Terroir and Politics Collide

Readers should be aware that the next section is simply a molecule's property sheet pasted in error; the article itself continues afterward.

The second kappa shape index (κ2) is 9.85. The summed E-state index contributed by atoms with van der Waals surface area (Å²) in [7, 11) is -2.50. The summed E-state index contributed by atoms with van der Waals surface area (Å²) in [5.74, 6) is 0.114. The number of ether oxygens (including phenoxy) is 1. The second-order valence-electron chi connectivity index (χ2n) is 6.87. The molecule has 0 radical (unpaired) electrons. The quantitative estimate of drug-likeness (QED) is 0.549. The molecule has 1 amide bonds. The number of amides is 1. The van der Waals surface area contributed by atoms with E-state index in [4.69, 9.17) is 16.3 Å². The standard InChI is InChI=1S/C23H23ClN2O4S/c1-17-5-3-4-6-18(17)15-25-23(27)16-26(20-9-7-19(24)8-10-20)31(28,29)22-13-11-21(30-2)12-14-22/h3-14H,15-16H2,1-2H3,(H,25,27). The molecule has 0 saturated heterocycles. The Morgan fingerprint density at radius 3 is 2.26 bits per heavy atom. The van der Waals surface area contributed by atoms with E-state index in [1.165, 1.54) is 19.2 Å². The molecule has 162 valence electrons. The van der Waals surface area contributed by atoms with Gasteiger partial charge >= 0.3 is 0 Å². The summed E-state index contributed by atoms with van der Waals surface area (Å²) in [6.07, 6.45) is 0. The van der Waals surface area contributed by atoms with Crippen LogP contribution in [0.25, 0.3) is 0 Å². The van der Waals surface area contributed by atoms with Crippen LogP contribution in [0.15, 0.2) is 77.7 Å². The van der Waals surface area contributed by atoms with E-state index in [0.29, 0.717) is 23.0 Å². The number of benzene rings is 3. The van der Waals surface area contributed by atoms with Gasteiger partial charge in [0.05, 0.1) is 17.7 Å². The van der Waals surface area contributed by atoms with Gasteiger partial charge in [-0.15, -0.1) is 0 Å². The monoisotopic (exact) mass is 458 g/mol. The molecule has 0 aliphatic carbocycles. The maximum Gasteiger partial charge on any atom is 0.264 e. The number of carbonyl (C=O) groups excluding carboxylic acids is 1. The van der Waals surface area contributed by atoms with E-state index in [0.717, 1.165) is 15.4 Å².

Portugal maybe a small county but the Alentejo is a huge region. This week I have driven the length and breadth of the region taking about two hours to drive east-west and four hours north-south. It occured to me whilst driving south to the Algarve that the Baixo Alentejo south of Beja (where it wasn't raining) has very little in common with the north around Portalegre and yet we are all lumped together in the same huge Vinho Regional Alentejano category. There are of course some smaller DOCs like Portalegre, Borba and Reguengos but these are political constructs rather than a representation of the terroir. Portalegre for example covers the granite and schist of the Serra de São Mamede which rises to over 1,000 metres as well as the more arid plains as far west as Crato. For the Alentejo to make more sense on a label it needs dividing into four sub-regions: Alto Alentejo from the Tejo to the Serra d’Ossa (including Portalegre), Alentejo Central from the Serra d’Ossa to the Serra do Mendro, Baixo Alentejo from the Serra do Mendro to the Algarve and Alentejo Litoral for the coastal region. Producers in the latter region have already formed their own association, Vinhos da Costa Alentejana. The irony here is that many of these producers are not offcially considered to be in the Alentejo at all but Peninsula de Setúbal. This is because they happen to be in the administrative district of Setúbal which dips south of the Sado estuary. The whole political construct debases the concept of demarcated regions which originated in Portugal in 1755.